Harley Wilcox, a former Republican county commissioner from Victor, sported a beige beaver fun cowboy hat for the caucus, where he also volunteered.

“You make sure that you are on the register. You get a stamp. You go into the balloting location,” he said, explaining the voting process to KHOL. “They give you a ballot and then they stamp your hand with a different color to show that you voted.”

Asked which candidate he’s supporting this year, Wilcox said he’ll be voting for Trump again. “I think that he essentially is an idiot when he talks but I love his policy and I think he’s the best candidate, and I hope he wins,” he said. “I judge the man by his actions and not necessarily by his words. Sometimes he says the right thing but a lot of times he don’t.”

Concerns about election transparency 

Ballots were supposed to be counted by hand after voting finished at 2 p.m. However, journalists weren’t allowed inside caucus sites to report and observe the count like they are during state-run elections. The Idaho Capital Sun first reported on the press restriction in mid-February, raising concerns about transparency that Kettler, the political scientist, said she agrees with.

“If people have concerns about election security or integrity, closing the doors may increase those concerns, even among their own voters,” she said. 

The Idaho GOP was not able to accommodate an interview request for this story. But its rules chairman, Brent Regan, wrote in a newsletter before the caucus that Chairwoman Moon was simply following the rules set by the Republican State Central Committee, which stated that only registered Republicans and their minor children would be allowed into caucus sites. He also said balloting requires “a degree of secrecy” to protect voter privacy and to “prevent intimidation by bad actors, including members of the media.”

The United States and Idaho flags fly at Teton High School in Driggs during the winter storm. (Kyle Mackie/KHOL)

However, KHOL confirmed a loophole to the press restriction: In a phone call the day before the caucus, a party representative said that journalists who were also registered Republicans would be allowed to report — and observe vote counting — inside their own caucus sites, as long as they didn’t interfere or take pictures of voters. Asked by email whether that created an unfair advantage for reporters who happen to be Republicans, Regan said the rules allow them to enter the facility. He also insisted “nothing is being hidden or obscured.” 

The Idaho Democratic Party did not respond by press time to an inquiry about whether or not they would allow reporters into their caucus sites in May.

Back outside the high school — the only caucus site for Teton County — Curren, the Driggs voter, headed out into the storm with her husband after casting their ballots. They both supported Haley in the election and told KHOL they’re not happy about how polarized the country’s become.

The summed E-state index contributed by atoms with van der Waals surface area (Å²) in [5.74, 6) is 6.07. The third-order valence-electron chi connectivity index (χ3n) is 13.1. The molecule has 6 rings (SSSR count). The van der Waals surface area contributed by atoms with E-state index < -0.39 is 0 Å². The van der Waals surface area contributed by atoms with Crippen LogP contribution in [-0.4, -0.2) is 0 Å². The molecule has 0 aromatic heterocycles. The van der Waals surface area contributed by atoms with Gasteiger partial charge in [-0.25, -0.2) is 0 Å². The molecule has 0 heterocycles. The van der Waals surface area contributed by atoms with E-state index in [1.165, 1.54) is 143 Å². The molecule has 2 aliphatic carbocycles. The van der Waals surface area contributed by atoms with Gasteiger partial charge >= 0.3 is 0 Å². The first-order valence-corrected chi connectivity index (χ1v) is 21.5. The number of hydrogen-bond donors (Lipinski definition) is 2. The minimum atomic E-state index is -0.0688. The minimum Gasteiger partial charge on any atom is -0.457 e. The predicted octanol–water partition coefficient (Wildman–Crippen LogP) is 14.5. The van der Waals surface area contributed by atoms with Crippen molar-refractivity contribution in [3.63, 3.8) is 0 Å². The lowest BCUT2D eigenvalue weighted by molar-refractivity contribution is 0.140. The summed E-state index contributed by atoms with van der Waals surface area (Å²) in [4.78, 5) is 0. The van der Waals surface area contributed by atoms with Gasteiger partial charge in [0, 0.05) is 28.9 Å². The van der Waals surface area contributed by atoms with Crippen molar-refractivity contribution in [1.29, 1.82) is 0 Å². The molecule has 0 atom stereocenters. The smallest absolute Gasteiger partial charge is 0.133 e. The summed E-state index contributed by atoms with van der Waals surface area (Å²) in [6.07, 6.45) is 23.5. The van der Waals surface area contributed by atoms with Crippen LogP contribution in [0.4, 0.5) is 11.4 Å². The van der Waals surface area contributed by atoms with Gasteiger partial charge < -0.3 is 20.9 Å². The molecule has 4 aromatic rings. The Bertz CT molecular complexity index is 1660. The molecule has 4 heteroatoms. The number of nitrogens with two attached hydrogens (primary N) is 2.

“It’s really hard to not feel like you have a voice and that you’re [not] being overpowered by an extreme minority on either side,” she said.

That’s part of why Curren said she liked that this year’s caucus gave her the opportunity to vote earlier and have a choice between candidates before everyone but the frontrunner dropped out. She also encouraged fellow citizens to stay passionate about voting even if they’re not very excited about this year’s likely rematch between President Biden and former President Trump.

“Not everybody in every country gets to vote, and it’s a privilege that we have and that we should absolutely honor and take advantage of.” -Driggs resident Jessica Curren 

Looking ahead to the general election, Curren said she’s excited to teach her 18-year-old daughter about voting. It’s just that in Idaho, the rules about how to cast a ballot might have changed again by the next time a presidential primary rolls around.

Editor’s Note: The headline of this story has been changed to indicate this is not Idaho’s first GOP caucus. Additionally, an effort is now underway in the Idaho Legislature to reinstate the state’s presidential primary system. 

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About Kyle Mackie

Kyle is a multimedia journalist who joined KHOL as news director in January 2021. Prior to moving West, she reported on education, immigration, racial justice and more for WBFO, the NPR affiliate in Buffalo, NY. With a background in international reporting, Kyle has also worked in Israel and the Palestinian territories and the Western Balkans. She holds a bachelor’s degree in international affairs and geography from The George Washington University and master’s degree in journalism from the City University of New York. When not out reporting, Kyle can usually be found trail running, climbing, skiing or grooving to live music.